Do you remember volunteering in high school?
A cheery voice on the intercom would direct any interested parties to the bulletin board, where you’d sign up and grab a permission slip to sing Christmas carols at the nursing home, or to sort cans at the hunger center, or to serve food at the homeless shelter for two hours on a Saturday. Your mom would drive you, or you’d carpool, or the school van would take you. Someone would sign off on your service hours before you left.
Now, more than a few years after high school, my “volunteering” looks a little different. Gone are the neatly defined hours and locations. Gone are the tidy roles: You will help decorate cookies on the Alzheimer’s wing for an hour, then you will return residents to their rooms. No more permission slips (thank goodness). All of that is gone.
Instead, I find myself on Tuesday nights with five to 25 people of varying ages in my home, watching Jane the Virgin and eating flamin’ hot Cheetos. Or on Friday mornings at the post office, trying to translate “money order” into Spanish with limited success. It’s a far cry from what I used to envision as service, but I’ve never served in a more real way.
Let me explain.
Two years ago, my husband Dan and I were at the community pool: warm sun on our shoulders, kids splashing in the water, lifeguards admonishing rowdy children, the lingering smell of sunblock and chlorine. Then suddenly the lifeguard got louder, more insistent and annoyed.
“Hey! STOP that! It’s dangerous!” Heads turned. The offenders were a group of Latina preschoolers who continued their fracas, not understanding that they were the lifeguard’s targets. Two nervous mothers hurried forward, ignoring the lifeguard, motioning to their preschoolers to get out of the pool to leave. Parents watched from their deck chairs.
Dan helped the lifeguard translate. The kids got the message and went back to playing, and the nervous moms went back to their chairs looking relieved. Dan and I walked over to them and chatted about their kids, the pool, and then, since we were new in the neighborhood, we casually asked how long they’d lived here. It turns out that they had been here for a decade but still knew very little English. Almost without thinking, I pulled out my phone and we exchanged numbers. If you ever need anything, I said, call us. My husband and I are English teachers.
Honestly, I didn’t expect much to come of that. Probably hundreds of times in my life I’ve said, Call me if you need anything after the surgery. Call me if I can do anything for you after the baby. Let me know if you need anything. People rarely do, of course.
A week later, though, I looked in mild disbelief at a text. Ana, one of the moms, was asking about English lessons. Did we give them? Did we know of any in the area? I didn’t know of any but I said we’d be glad to do some English lessons for her and anyone who’d like to come.
Two years later, this weekly clase de inglés has morphed into a wonderful, chaotic, exhausting, joy-filled community. This is what adult volunteering looks like. It is nothing like the service projects I used to do in high school.
The time? Tuesday nights, from 8:15 until whenever we get tired or the kids’ homework is done. Or sometimes also Saturday afternoon. Or maybe Friday. But always on Tuesday.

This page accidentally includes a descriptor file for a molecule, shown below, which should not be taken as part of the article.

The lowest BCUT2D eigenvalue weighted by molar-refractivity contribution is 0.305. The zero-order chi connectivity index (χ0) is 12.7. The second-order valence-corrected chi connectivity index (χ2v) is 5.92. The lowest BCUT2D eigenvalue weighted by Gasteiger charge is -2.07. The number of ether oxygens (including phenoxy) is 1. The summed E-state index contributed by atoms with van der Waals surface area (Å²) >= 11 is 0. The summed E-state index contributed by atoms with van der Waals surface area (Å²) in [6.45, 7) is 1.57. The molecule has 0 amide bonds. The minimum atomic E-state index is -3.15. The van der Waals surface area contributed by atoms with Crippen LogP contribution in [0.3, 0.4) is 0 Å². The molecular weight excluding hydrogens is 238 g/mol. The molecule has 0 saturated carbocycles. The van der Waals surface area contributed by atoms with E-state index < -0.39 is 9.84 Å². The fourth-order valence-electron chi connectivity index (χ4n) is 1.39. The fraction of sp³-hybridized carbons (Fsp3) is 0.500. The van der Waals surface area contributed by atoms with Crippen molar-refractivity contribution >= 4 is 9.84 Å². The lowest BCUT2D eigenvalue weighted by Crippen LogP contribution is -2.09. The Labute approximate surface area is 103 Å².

The place? Our house, the BMV, the library, the post office, Ana’s apartment, the party room at the apartment complex, a nearby parish, the WIC food program office.
The roles? Everything. We’re neighbors. Ana has hosted us at her apartment for birthday parties. I visited her newborn the day she came home. She brought my new baby gifts. We’ve taken her to doctor’s appointments. She has helped clean my kitchen. We have translated her daughter’s school paperwork. She has introduced us to dozens of people from Mexico and El Salvador and Ecuador and Guatemala. An ever-changing group of these new friends (with Ana as the constant) make up our clases de inglés.
This class? It does not look like your high school language classes. This class consists of: helping with subtraction homework, reading various kids’ books, babysitting kids smashing play-doh, filling out job applications, watching Jane the Virgin, telephoning ICE detention centers in Texas, getting library cards, and occasionally some actual English lessons. We’ve helped enroll their kids in school, transfer their cars’ titles at the BMV, and apply for their kids’ passports. They’ve paraded with our children around their parish at the feast of Our Lady of Guadalupe, fed us tamales and enchiladas and pupusas, endured our broken (or in my case, sometimes incomprehensible) Spanish.
Letting go of the defined boundaries of “volunteering” has freed me and Dan and our family up to experience the life-giving reciprocity of true service. It makes us feel our worth when another person asks for our help or expertise. It lets us feel generous. And when we ask others for their help, it makes us feel our interdependence and our humanness. By leaning on each other, we build something.
Our small community was forged when we all took steps toward each other: translating at the pool, a text with a question, a party invitation, a meal, a lesson, a hug, a favor. We’re all capable of this in our own communities. And how much goodness is in these steps! Doors are opened, lives are joined, connections are deepened. Babies are rocked and food is eaten and jokes are made and books are read. No one needs saving and no one is a savior. We’re on even, imperfect ground. And we don’t have to remember to get our service hours sheet signed.